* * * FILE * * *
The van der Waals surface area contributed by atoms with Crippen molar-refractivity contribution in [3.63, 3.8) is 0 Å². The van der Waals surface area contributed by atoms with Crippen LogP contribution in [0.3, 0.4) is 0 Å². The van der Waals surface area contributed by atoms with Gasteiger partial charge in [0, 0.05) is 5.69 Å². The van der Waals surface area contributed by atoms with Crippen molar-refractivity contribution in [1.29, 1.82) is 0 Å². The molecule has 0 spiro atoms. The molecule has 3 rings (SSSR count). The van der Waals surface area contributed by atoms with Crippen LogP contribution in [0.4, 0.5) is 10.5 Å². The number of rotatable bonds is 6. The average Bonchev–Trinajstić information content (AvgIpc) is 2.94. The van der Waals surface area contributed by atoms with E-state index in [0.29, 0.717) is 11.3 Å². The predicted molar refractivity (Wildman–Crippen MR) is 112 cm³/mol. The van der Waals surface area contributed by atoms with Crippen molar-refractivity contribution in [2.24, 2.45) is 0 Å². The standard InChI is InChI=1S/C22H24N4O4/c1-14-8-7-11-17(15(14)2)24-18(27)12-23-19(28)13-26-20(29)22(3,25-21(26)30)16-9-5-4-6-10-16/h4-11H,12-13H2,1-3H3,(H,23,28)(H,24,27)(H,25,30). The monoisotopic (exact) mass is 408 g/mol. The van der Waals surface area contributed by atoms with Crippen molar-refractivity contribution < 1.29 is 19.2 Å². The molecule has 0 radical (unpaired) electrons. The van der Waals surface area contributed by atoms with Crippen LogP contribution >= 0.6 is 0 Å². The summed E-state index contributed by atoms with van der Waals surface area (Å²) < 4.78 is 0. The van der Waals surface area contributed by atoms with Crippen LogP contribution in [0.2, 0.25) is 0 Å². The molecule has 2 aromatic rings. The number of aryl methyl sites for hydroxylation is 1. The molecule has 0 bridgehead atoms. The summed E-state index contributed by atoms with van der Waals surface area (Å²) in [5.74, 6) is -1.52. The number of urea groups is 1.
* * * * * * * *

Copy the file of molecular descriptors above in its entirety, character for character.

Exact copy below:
The van der Waals surface area contributed by atoms with Crippen molar-refractivity contribution in [3.63, 3.8) is 0 Å². The van der Waals surface area contributed by atoms with Crippen LogP contribution in [0.3, 0.4) is 0 Å². The van der Waals surface area contributed by atoms with Gasteiger partial charge in [0, 0.05) is 5.69 Å². The van der Waals surface area contributed by atoms with Crippen molar-refractivity contribution in [1.29, 1.82) is 0 Å². The molecule has 0 spiro atoms. The molecule has 3 rings (SSSR count). The van der Waals surface area contributed by atoms with Crippen LogP contribution in [0.4, 0.5) is 10.5 Å². The number of rotatable bonds is 6. The average Bonchev–Trinajstić information content (AvgIpc) is 2.94. The van der Waals surface area contributed by atoms with E-state index in [0.29, 0.717) is 11.3 Å². The predicted molar refractivity (Wildman–Crippen MR) is 112 cm³/mol. The van der Waals surface area contributed by atoms with Crippen molar-refractivity contribution in [2.24, 2.45) is 0 Å². The standard InChI is InChI=1S/C22H24N4O4/c1-14-8-7-11-17(15(14)2)24-18(27)12-23-19(28)13-26-20(29)22(3,25-21(26)30)16-9-5-4-6-10-16/h4-11H,12-13H2,1-3H3,(H,23,28)(H,24,27)(H,25,30). The monoisotopic (exact) mass is 408 g/mol. The van der Waals surface area contributed by atoms with Crippen molar-refractivity contribution < 1.29 is 19.2 Å². The molecule has 0 radical (unpaired) electrons. The van der Waals surface area contributed by atoms with Crippen LogP contribution >= 0.6 is 0 Å². The summed E-state index contributed by atoms with van der Waals surface area (Å²) < 4.78 is 0. The van der Waals surface area contributed by atoms with Crippen LogP contribution in [0.2, 0.25) is 0 Å². The molecule has 2 aromatic rings. The number of aryl methyl sites for hydroxylation is 1. The molecule has 0 bridgehead atoms. The summed E-state index contributed by atoms with van der Waals surface area (Å²) in [5.74, 6) is -1.52. The number of urea groups is 1.